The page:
A lot of Python books often mention that “everything in Python is an object”, and “objects are first class citizens”, but they don’t always explain what that these things actually mean. Let’s try to fix that up now.
Everything in Python is an Object
Dive Into Python gives a great explanation:
Different programming languages define “object” in different ways. In some, it means that all objects must have attributes and methods; in others, it means that all objects are subclassable. In Python, the definition is looser; some objects have neither attributes nor methods (more on this in Chapter 3), and not all objects are subclassable (more on this in Chapter 5). But everything is an object in the sense that it can be assigned to a variable or passed as an argument to a function (more in this in Chapter 4).
This is so important that I’m going to repeat it in case you missed it the first few times: everything in Python is an object. Strings are objects. Lists are objects. Functions are objects. Even modules are objects.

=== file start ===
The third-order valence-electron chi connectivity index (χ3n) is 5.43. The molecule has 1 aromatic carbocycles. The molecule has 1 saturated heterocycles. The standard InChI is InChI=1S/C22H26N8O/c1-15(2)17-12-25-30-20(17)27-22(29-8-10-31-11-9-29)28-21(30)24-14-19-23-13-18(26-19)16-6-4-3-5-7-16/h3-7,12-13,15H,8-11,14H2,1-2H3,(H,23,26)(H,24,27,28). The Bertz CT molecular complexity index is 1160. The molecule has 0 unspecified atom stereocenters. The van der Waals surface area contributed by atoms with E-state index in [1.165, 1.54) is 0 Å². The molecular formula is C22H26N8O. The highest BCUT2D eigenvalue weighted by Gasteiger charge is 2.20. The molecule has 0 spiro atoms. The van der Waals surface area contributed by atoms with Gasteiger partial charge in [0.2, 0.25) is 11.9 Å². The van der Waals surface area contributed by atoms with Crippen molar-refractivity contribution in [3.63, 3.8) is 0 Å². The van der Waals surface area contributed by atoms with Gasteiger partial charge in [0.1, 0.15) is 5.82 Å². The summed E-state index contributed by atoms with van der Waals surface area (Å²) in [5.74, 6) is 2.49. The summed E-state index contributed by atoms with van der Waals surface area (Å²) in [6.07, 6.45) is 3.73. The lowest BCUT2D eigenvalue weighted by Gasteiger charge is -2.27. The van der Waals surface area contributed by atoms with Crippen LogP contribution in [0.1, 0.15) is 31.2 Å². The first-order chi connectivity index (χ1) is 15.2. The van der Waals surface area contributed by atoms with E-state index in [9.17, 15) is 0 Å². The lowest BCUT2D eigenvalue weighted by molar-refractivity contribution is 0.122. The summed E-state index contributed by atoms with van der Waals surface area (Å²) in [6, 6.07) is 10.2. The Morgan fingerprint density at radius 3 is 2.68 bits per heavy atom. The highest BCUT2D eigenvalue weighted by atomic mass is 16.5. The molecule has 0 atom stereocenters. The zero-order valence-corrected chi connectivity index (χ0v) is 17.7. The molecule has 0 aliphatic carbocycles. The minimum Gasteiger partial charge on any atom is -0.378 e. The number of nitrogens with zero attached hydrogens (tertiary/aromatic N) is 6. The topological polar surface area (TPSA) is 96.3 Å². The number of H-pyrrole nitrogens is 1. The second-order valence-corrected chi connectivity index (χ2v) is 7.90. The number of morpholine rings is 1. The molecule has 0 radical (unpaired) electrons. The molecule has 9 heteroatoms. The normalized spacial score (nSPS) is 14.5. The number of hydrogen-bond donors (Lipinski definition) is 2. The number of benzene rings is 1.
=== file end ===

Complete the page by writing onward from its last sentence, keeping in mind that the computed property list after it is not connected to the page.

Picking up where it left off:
For more information on objects, see this effbot post.
First Class Citizens
For this definition I couldn’t go past Guido van Rossum’s blog post. After all, he’s the one who wrote Python so I’m sure he knows what he’s talking about :)
One of my goals for Python was to make it so that all objects were “first class.” By this, I meant that I wanted all objects that could be named in the language (e.g., integers, strings, functions, classes, modules, methods, etc.) to have equal status. That is, they can be assigned to variables, placed in lists, stored in dictionaries, passed as arguments, and so forth.
See the Coding section of my Knowledge Base for more information.
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